Start by keying in on a general group or family of birds, such as warblers, flycatchers, hawks, owls, and wrens because all members of a group share certain similarities. As a next step, notice the field marks, which are colored or patterned places on a bird’s body, head, and wings. Remember that a bird’s feathers, or plumage, change over time as a juvenile bird molts into its adult plumage or an adult molts into its breeding plumage. In most cases, the colors and behaviors of the male attract a female for mating purposes.
Carrying the right equipment is key for successful birding. All you need is a pair of binoculars, a field guide, a pocket notebook, and the patience and willingness to learn. No matter what pair of binoculars you own, practice looking through them so that you are not scanning wildly for a bird through the trees. First spot a bird with your eyes, and then lift your binoculars to your eyes without moving your head or losing sight of the bird. Becoming familiar with your field guide by interpreting the range maps, learning the terms for various field marks, and the species arrangement will help you more quickly identify birds. In your notebook, you can record your observation (species, date, location, and observers), and any other notes, such as behavior or weather).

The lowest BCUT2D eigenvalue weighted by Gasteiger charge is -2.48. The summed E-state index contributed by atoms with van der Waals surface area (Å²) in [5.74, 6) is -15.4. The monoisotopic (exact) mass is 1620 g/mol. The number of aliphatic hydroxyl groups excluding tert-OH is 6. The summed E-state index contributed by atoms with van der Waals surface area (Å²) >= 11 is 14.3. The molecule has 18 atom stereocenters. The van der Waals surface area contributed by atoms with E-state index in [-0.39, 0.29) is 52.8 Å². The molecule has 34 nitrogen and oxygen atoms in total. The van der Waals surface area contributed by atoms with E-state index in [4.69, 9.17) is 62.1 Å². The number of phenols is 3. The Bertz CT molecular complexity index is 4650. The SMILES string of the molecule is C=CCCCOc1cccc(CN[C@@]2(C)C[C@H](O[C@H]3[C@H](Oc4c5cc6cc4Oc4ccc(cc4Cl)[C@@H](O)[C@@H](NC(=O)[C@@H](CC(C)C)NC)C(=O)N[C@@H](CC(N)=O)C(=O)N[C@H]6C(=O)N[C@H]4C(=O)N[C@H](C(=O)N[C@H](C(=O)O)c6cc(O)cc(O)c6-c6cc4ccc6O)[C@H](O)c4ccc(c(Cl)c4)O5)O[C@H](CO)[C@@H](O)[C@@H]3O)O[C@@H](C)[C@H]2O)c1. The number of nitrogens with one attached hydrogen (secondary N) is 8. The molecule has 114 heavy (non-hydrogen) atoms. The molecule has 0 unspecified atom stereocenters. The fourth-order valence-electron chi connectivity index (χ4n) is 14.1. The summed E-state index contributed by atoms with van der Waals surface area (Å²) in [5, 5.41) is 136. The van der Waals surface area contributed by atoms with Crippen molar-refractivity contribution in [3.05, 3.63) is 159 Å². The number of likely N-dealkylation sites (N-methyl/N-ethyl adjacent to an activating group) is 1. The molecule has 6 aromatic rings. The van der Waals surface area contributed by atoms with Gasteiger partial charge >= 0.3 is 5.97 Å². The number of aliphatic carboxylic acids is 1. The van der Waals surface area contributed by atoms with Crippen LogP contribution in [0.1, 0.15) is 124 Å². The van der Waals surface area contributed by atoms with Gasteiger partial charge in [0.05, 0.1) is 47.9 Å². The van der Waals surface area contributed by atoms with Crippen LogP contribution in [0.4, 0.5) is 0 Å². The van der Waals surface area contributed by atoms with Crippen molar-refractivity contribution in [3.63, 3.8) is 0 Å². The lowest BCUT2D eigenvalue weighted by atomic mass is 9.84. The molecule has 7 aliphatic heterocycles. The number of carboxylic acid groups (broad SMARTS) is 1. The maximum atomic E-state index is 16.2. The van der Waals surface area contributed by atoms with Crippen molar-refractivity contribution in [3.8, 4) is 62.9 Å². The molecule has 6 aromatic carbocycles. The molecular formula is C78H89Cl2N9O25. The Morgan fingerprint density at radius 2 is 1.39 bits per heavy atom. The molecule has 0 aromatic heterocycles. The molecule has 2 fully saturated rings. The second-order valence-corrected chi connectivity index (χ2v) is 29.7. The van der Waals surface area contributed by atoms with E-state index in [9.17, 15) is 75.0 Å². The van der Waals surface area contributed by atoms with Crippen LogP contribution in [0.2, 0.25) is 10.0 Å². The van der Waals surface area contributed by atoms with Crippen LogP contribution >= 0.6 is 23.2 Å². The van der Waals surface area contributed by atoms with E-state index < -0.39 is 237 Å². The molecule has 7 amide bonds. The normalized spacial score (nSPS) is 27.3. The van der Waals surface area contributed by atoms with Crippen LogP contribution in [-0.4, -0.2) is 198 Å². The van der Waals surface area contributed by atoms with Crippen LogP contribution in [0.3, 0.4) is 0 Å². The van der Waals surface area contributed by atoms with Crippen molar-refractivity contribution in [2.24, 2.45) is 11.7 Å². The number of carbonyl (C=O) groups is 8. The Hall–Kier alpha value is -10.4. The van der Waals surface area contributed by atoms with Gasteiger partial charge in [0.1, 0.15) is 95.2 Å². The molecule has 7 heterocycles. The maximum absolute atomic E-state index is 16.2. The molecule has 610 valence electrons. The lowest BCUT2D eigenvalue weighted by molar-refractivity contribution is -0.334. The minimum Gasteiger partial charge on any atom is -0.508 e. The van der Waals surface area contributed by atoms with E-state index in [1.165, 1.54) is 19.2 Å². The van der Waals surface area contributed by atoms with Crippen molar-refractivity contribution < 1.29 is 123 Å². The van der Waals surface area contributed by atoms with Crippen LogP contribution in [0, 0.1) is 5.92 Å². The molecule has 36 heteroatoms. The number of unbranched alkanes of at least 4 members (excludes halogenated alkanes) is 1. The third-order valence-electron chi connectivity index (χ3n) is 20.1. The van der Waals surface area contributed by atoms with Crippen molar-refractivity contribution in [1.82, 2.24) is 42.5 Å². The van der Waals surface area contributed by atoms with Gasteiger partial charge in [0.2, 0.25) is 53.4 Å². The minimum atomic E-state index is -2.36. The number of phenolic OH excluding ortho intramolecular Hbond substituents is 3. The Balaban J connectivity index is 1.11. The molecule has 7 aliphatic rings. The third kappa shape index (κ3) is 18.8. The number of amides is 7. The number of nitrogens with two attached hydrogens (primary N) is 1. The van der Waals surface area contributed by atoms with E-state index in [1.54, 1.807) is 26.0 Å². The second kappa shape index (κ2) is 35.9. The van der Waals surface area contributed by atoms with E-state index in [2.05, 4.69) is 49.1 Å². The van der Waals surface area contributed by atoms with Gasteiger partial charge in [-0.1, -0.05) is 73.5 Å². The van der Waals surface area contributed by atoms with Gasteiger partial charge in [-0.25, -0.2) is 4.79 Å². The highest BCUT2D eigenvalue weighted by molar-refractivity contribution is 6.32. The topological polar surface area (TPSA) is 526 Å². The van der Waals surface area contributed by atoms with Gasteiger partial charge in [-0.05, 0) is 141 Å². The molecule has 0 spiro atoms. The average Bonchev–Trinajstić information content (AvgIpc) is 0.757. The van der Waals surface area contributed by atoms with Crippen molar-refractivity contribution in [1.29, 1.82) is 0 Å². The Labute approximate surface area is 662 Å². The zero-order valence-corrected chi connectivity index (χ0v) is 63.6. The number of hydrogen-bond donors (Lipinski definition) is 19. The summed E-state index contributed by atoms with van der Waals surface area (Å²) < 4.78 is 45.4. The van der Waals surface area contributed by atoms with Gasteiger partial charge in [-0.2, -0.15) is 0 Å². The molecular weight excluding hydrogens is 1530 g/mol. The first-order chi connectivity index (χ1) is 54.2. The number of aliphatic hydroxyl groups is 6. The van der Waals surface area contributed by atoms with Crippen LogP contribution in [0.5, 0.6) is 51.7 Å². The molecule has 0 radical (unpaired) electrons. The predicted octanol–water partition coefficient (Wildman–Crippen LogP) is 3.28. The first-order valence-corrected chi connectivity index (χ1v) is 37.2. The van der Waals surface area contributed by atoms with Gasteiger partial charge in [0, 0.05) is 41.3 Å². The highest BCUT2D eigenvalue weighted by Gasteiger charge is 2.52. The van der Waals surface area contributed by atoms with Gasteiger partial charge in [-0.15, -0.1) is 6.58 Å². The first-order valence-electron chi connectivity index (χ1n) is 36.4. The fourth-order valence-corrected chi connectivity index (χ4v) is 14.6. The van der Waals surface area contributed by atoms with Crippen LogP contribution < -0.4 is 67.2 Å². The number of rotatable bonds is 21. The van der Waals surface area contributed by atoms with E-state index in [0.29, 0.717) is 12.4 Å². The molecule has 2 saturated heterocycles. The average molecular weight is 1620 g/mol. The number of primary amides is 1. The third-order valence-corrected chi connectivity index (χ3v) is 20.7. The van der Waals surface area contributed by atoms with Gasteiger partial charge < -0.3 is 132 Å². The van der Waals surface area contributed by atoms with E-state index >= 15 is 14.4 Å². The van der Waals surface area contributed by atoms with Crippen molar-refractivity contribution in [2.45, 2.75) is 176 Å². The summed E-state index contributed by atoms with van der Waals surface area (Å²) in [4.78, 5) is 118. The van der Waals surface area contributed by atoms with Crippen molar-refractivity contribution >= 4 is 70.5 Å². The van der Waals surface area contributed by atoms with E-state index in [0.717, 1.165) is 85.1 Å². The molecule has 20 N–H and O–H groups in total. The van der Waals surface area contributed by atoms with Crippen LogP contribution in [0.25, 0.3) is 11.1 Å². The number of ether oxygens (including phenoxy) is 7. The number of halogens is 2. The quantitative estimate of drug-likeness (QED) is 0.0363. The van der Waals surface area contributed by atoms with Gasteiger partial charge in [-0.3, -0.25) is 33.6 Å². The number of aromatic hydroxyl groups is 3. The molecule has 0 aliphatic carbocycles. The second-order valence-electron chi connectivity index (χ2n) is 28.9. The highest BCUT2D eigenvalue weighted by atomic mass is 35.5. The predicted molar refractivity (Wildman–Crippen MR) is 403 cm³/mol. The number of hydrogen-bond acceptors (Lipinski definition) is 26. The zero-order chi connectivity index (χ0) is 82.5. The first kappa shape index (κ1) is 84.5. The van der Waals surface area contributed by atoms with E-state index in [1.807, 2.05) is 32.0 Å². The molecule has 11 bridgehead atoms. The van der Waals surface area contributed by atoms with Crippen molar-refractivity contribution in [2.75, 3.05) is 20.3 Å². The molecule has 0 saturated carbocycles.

And, listen, really, listen. Identifying birds by ear is essential for improving your birding techniques. Expert birders can identify thousands of songs. The late American ornithologist Ted Parker could identify about 4,000 species by ear. Bird songs, which can be quite elaborate, are used to attract a mate or defend territorial boundaries; calls are used to find family members, announce the approach of a predator, or share information about food sources. The more time spent observing birds calling and singing, the more quickly your memorization skills will improve over time.
E-mail bird sightings to a park ornithologist with location details. Or, fill out a Wildlife Observation Card. [37.83 kb PDF]
Responsible Birding in Yosemite
Note: The National Park Service is authorized to withhold information about endangered, threatened, and rare species in order to protect the species and their habitats from harm (National Parks Omnibus Management Act).
Last updated: February 16, 2017